Flashcards in Chapter 23: The Cold War Deck (38):
When Nazism died, the US began to quarrel with the Soviet Union on ideological differences.
Truman used "containment" to block out the Soviet expansion, and started with the Truman doctrine, and ended with the fall of the USSR in 1991.
Goal was to block the expansion of Soviet influence over Greece and Turkey. Pledge from Truman that the US would support any group that are rejecting the fascist and totalitarian governments.
The Marshall Plan
American program of providing financial aid to war-torn countries in Western Europe. Greatly increased American influence in Western and Southern Europe.
The NATO Alliance
An alliance made between the United States, Canada, and 10 Western Europe countries to form a defensive military alliance. America would permanently station troops in Western Europe, and ended America's long time streak of isolationism.
The Warsaw Pact
The USSR's response to the creation of the NATO Alliance. Included East Germany, Bulgaria, Czechoslovaki, Romania, Hungary, Albania, and Poland. The cold war was now between the divided Europe of the Warsaw Pact and the NATO Alliance.
The Berlin Airlift
The Soviet Union cut off Western Germany, and the United States staged an airlift to transfer food, fuel, etc to the people of West Berlin. Marked a crucial and successful test of containment.
European Coal and Steel Community
Called for tariff-free trade of coal and steel among France, West Germany, Belgium, Italy, Netherlands, and Luxembourg.
The European Economic Community
Also known as the Common Market. Eliminated trade barriers among its members, which was the driving force of the economic integration in Western Europe. Created by the Treaty of Rome.
Treaty of Maastricht
Transformed the EEC into the European Union.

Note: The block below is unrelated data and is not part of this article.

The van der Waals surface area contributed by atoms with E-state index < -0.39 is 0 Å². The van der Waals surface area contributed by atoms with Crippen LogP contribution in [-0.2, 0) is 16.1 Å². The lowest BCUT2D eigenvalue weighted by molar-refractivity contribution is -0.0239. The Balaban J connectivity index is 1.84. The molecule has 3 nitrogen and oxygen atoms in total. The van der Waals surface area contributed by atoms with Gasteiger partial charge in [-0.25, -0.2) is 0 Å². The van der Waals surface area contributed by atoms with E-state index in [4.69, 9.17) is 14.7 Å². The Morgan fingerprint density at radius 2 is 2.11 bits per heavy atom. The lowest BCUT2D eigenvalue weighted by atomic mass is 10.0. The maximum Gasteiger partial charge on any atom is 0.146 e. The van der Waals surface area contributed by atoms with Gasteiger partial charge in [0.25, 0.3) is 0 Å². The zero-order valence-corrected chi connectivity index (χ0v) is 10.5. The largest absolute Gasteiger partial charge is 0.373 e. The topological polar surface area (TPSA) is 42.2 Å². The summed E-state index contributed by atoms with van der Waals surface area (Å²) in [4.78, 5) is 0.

The Economic Miracle
With the Marshall Plan and the EEC, Europe entered a period of rapid economic growth (West Germany dominated on top).
The Welfare State
Post WWII nations providing welfare to their citizens, such as health care, unemployment, disability, and old age insurance.
Charles de Gaulle
Established the 5th French Republic, and followed an independent course that opposed close ties with America. Some of his policies include:
- Granting full independence to Algeria.
- Withdrawing from NATO and groups of the like.
- Developing French nuclear weapons.
- Opposing Great Britain's entry into the EEC.
The desire of European nations to extend direct control over other nations, namely in Africa and Asia. Motivations for new imperialism include civilization duty, new sources of raw materials, potential foreign markets.
The process by which colonies gained independence from the imperial powers after World War II.
Reasons for the rapid decolonization include WWII undermining European self confidence and moral justification for imperialism, Europeans barely able to control their own empires let alone overseas ones, and increase in national self-determination in Asia and Africa.
Britain negotiated an end to Indian imperialism, with the colony being decided into a Hindu India and Muslim Pakistan. Israel then engaged in a war with its neighboring states for independence.
This moved onto sub Saharan Africa, first when Ghana was freed with little to no violence.
France resisted decolonization, unlike Great Britain. Started with the French wanting to reassert control over Indochina, but were defeated by the resisting force of Ho Chi Minh. With Charles de Gaulle, Algeria gained full independence.
The End of Stalin
After WWII, Stalin started another series of new 5 year plans that involved rapid industrialization. He lead another reign of terror that involved absolute obedience, and ended with his sudden death.
Stalin's legacy includes industrialization, expansion into E. Europe, victory in WWII, USSR into a nuclear superpower, at the price of many lives, Gulags, and totalitarian state.
Nikita Khrushchev then took over the USSR.